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Remembering Dick Bellamy

We met in Venice in 1966 on a boat going to the Biennale. I was a student at the time living in Florence on a Fulbright, and had just exhibited 22 live animals and an assortment of zoological habitats in Rome. Dick had heard of the show. We talked. He wrote his number on a brown paper bag and said, “Look me up when you get to New York.” He had these great dark eyes, and when he talked they widened. These eyes were to become the first I trusted completely, unequivocally.

Richard Bellamy during the installation of a group show Contemporary Sculptures, Paintings, Drawings (IV): 1956–1983 at Oil and Steel Gallery. Photographed by Diane Blell, 1983.
Richard Bellamy during the installation of a group show Contemporary Sculptures, Paintings, Drawings (IV): 1956–1983 at Oil and Steel Gallery. Photographed by Diane Blell, 1983.

After I arrived in New York, Dick would phone me every morning. He would always ask the same question: “Richard, how is the weather downtown?” I would put the phone down, walk the length of the loft to the window, look out, go back and report: gray, sunny, fog, rain, snow, whatever. It took me a while to realize that the weather was the same uptown, and this was Dick’s way of keeping in touch. The fact that he phoned every day without fail gave me a sense of security that I needed. I knew that art was being made around the corner and I was nowhere, driving a truck for a living and trying to sort it all out. When I got some work together, Dick came by to check me out. His seriousness, his humour, his cynicism, and his sensibility were all shaped by his aesthetics. His mind and eye operated with unusual sharpness and insight. He wasn’t one for small talk, for chatter. One had to wait him out. His response took strange forms: he would lie flat on his back staring at the ceiling—he did a lot of that—he would crawl around on all fours and run around the room with his hands over his head singing/shouting joyful, incoherent, hysterical, poetic nonsense. His uneasiness was apparent but he made no pretense of keeping up his guard. When he would finally focus, he would become still and fall silent. He seemed rather remote then, detached, sad in a way. I always thought of Dick’s charades as a kind of deferred speech, to allow for a space and a time in our exchange that permitted us to overcome our vulnerability. Dick had the good sense to lay back and let it be. More often than not, the discontinuity of his language ensured a continuity of understanding.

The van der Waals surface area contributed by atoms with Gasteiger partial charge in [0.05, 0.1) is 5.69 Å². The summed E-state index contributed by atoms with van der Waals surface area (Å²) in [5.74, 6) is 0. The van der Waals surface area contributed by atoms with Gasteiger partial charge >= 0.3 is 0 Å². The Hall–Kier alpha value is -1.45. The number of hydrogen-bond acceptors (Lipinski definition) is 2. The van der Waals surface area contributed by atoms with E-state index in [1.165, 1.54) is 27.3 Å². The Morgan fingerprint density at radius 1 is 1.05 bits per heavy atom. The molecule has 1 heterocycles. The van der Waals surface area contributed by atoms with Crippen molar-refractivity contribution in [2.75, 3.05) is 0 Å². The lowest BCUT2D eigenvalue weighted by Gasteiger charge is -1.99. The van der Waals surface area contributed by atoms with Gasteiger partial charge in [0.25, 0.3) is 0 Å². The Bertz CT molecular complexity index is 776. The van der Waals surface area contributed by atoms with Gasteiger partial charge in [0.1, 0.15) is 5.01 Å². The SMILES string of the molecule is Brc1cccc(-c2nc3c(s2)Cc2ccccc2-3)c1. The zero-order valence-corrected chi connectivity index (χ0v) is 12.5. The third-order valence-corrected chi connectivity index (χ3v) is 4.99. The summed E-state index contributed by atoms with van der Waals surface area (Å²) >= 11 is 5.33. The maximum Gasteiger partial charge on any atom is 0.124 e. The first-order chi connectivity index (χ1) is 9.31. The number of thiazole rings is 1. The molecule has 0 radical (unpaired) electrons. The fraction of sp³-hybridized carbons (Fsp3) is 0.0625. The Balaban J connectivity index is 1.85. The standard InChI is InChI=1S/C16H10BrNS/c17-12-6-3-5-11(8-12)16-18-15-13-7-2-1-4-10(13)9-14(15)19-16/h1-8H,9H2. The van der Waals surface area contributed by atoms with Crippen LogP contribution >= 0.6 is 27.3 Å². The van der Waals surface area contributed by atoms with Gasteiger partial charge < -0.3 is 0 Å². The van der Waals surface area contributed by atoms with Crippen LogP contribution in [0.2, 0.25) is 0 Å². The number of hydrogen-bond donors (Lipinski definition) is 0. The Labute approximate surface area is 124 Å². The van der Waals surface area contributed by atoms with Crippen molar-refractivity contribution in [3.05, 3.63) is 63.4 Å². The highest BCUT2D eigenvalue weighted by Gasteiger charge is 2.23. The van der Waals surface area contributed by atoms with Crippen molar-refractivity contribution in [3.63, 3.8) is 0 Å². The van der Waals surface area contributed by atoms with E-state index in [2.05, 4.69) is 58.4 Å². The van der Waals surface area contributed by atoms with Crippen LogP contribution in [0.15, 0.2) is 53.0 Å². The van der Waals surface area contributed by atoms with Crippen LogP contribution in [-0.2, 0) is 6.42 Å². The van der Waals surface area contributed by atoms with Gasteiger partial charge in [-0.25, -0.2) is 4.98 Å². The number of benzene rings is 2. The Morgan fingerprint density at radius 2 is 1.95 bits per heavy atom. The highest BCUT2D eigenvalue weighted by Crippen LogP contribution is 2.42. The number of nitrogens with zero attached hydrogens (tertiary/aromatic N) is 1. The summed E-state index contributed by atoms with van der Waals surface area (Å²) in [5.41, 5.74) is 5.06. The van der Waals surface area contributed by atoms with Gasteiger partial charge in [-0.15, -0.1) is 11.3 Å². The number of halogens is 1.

He had an uncanny ability to discover potential where it might have been overlooked or discarded. Once he came by to look at a group of rubber pieces. There happened to be a lead roll lying on the floor in a corner. He asked me, ”Did you intend that?” I said, “Look, Dick, I just bought 35 feet of lead from a plumbing supply house and unrolled it and then very tightly rolled it back up. But I’m not sure.” He said, “Do more.” I did, and we exhibited them.

Dick was my first audience and my first dealer, although it’s strange calling Dick a dealer. Dick the dealer is an oxymoron. He cared more for his artists than for anyone else. He didn’t particularly identify with his collectors. That’s why artists loved him and dealers were suspect. They couldn’t figure him out. He wasn’t attached to possessions, to things. His relation to art wasn’t mercantile. I always thought business embarrassed him. He was able to see implications and to sense possibilities, often before the artist even recognized them. His relationship to artists was a form of dialogue, of collaboration. I am sure this is not only true for me, but for every artist he worked with. He was personally involved in the process of bringing new work into being. His attachment to artists was such that he consistently followed the work of an amazing number of them. Dick came to almost every one of my shows. In 1991, he showed up in a snowstorm in Nebraska in a Hawaiian shirt and tennis shoes for the installation of one of my pieces. He wasn’t possessive of his artists. To discover work, to bring new work into existence, was his passion. More so than anyone, and within a few years, Dick changed the face of art in America. He started as director of the Hansa Gallery in 55. It’s going to be impossible for me to mention every artist he showed, but I do want to read an abbreviated list running from the Hansa to the Green to Noah Goldowsky: (in most instances these were the first or second exhibitions of these artists) Myron Stout, Allan Kaprow, Alfred Leslie, George Segal, Jan Müller, Richard Stankiewicz, Brassaï, Miles Forest, John Chamberlain, Robert Whitman, Lucas Samaras, Lester Johnson, Mary Frank, Dody Muller, Mark di Suvero, Sally Hazelet Drummond, Philip Wofford, Jane Wilson, Claes Oldenburg, Patricia Passlof, Richard Smith, Ronald Bladen, Robert Beauchamp, Milet Andreyevich, Yayoi Kusama, James Rosenquist, Tom Wesselmann, Dan Flavin, Don Judd, Bob Morris, Larry Poons, and later at Goldowsky: Walter De Maria, Neil Jenney, Keith Sonnier, and myself.

Dick had a wide range of what he thought was deserving, wider than anyone since. He intuitively understood that, in a sense, only the original and the contested work deserved recognition. You can’t just pass it off as a good eye, that’s too simple. Dick set the table, and a lot of us are still eating at the trough.

For me to say that Dick was a great and extraordinary person might seem too charged with the sentiment of the day, somewhat of a cliché, but why not state what I know to be true. Dick meant a great deal to me, and to countless others, and to the culture of this country. No matter how you cut it, Dick was great.

—Richard Serra (May 13, 1998)


Richard Serra


The Brooklyn Rail

JUL-AUG 2009

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